Gresini Racing has announced that Alex Marquez will replace Enea Bastianini in the satellite Ducati team for 2023, moving away from Honda for the first time in his MotoGP career as Gresini’s current-three time race winner steps up to either Pramac Racing or Ducati’s factory team
Marquez will join 2022 rookie Fabio Di Giannantonio, who will be retained by the team for next year.
“I’m really happy to announce that I’ll be joining Team Gresini MotoGP,” Marquez – younger brother of six-time MotoGP champion Marc – said in a team statement, “and I’m also very excited to be starting this new adventure: it was crucial for me to change in order to recover the same type of motivation I had when I first joined this class.
“This was the best option for me, with a team that helped write the history of this championship. I would like to thank Nadia [Padovani, team owner], Carlo [Merlini, team’s commercial chief] and all the GR staff for believing in me. I still have half a season left to do my best before starting 2023 with top motivation.”
The move, announced ahead of Sunday’s Dutch TT at Assen, is the latest piece in a somewhat convoluted 2023 silly season that has been dramatically affected by the sudden announcement that Suzuki would walk away from the championship at the end of 2022.
That news put both Alex Rins and Joan Mir onto the rider market while simultaneously meaning that two fewer bikes were available – and in turn has helped to push not just Marquez but also Pol Espargaro out of Honda, as Mir heads to factory Repsol colours and Rins takes over from Marquez at satellite team LCR.
Originally linked to not just LCR and also Gresini but also new Aprilia satellite team RNF, it’s believed that Marquez’s move to the Ducati team comes in part due to the considerable financial backing that he will be able to bring, with long-time personal sponsor Estrella Galicia believed to be a part of the deal.
With it currently a second-tier sponsor of Suzuki as well as appearing on numerous riders’ helmets as a personal sponsor, the withdrawal of the Japanese factory frees up a significant amount of budget to help support Marquez – something it’s previously done in his time in Moto2, where the Spanish beer company was title sponsor of the MarcVDS team he won the title with.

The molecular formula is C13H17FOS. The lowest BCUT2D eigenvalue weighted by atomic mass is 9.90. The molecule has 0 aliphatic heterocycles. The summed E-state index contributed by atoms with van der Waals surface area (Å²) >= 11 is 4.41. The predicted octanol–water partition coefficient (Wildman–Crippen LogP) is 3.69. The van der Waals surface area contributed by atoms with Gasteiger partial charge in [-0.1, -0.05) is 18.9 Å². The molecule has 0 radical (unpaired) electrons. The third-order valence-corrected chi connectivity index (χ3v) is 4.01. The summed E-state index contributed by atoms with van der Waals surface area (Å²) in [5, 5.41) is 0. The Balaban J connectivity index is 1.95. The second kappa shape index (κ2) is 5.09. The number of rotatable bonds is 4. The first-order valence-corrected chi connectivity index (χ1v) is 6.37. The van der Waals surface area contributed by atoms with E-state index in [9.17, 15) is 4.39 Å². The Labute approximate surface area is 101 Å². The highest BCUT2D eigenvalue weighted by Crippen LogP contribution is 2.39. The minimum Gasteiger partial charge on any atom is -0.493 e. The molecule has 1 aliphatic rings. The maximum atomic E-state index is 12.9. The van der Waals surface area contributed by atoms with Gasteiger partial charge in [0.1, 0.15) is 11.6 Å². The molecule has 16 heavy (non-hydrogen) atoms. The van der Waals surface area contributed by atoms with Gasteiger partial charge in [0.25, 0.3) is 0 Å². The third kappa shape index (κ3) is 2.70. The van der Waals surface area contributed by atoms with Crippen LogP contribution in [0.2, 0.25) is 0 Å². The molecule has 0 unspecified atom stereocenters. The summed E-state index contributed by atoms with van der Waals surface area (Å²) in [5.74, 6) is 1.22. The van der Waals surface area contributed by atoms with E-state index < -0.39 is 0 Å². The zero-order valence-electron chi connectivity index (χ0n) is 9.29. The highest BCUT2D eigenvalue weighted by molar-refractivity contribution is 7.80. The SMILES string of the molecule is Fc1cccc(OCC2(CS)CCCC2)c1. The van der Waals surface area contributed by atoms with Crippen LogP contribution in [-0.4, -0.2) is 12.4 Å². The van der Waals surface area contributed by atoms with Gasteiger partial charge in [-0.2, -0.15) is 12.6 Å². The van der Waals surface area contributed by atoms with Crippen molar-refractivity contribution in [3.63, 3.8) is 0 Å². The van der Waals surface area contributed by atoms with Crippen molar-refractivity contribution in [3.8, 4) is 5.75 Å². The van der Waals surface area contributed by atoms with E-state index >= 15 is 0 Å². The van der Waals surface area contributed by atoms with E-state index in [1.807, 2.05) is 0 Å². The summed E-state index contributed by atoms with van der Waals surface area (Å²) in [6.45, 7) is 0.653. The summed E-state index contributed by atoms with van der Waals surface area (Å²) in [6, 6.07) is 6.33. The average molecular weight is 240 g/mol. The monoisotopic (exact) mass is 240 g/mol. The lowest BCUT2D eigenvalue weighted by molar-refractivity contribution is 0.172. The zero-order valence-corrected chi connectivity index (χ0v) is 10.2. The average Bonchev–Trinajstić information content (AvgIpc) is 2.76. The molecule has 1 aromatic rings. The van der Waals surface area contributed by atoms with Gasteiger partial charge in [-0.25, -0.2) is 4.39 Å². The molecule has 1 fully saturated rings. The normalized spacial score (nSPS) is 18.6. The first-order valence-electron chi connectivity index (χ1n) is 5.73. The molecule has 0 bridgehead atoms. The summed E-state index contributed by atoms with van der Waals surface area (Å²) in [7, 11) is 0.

It also comes after the previous name linked closely to Gresini, Portuguese rider Miguel Oliveira, supposedly hit issues around funding and sponsorship when it came to agreeing terms with MotoGP’s least-funded team.
Instead, it’s been confirmed by The Race’s sources that he will join RNF Aprilia, receiving 2022-spec RS-GP machines at the new satellite team alongside fellow KTM rider Raul Fernandez, who has hardly been subtle in his displeasure with the Austrian factory in recent months.
That leaves an open seat at Tech3 KTM for former rider Espargaro to once again return, bringing some much-needed development know-how back to the struggling brand. He looks set to be joined by current rider Remy Gardner, whose improving form of late seems to have been enough to ensure a second chance at the premier class for the reigning Moto2 world champion.
With two seats fewer thanks to Suzuki, it does mean that there will be two riders who miss out for 2023, though. Current RNF Yamaha rider Andrea Dovizioso has been open about his diminishing prospects of retaining a seat given his own form in 2022, but it now also seems likely that his direct-from-Moto3 rookie team-mate Darryn Binder will also lose out, stepping down (for the first time) to Moto2 despite an impressive debut season.
The only other change that’s looking all but certain on the grid will then be the second seat change at LCR Honda, where the struggling Taka Nakagami will be switched out for Japanese Moto2 frontrunner Ai Ogura.
MotoGP 2023 grid
Ducati: Francesco Bagnaia – Jorge Martin or Enea Bastianini
Yamaha: Fabio Quartararo – Franco Morbidelli
Aprilia: Aleix Espargaro – Maverick Vinales
KTM: Brad Binder – Jack Miller
Honda: Marc Marquez – Joan Mir
Pramac Ducati: Johann Zarco – Jorge Martin or Enea Bastianini
Gresini Ducati: Alex Marquez – Fabio Di Giannantonio
VR46 Ducati: Luca Marini – Marco Bezzecchi
LCR Honda: Alex Rins – Ai Ogura
RNF Aprilia: Miguel Oliveira – Raul Fernandez
Tech3 KTM: Pol Espargaro – Remy Gardner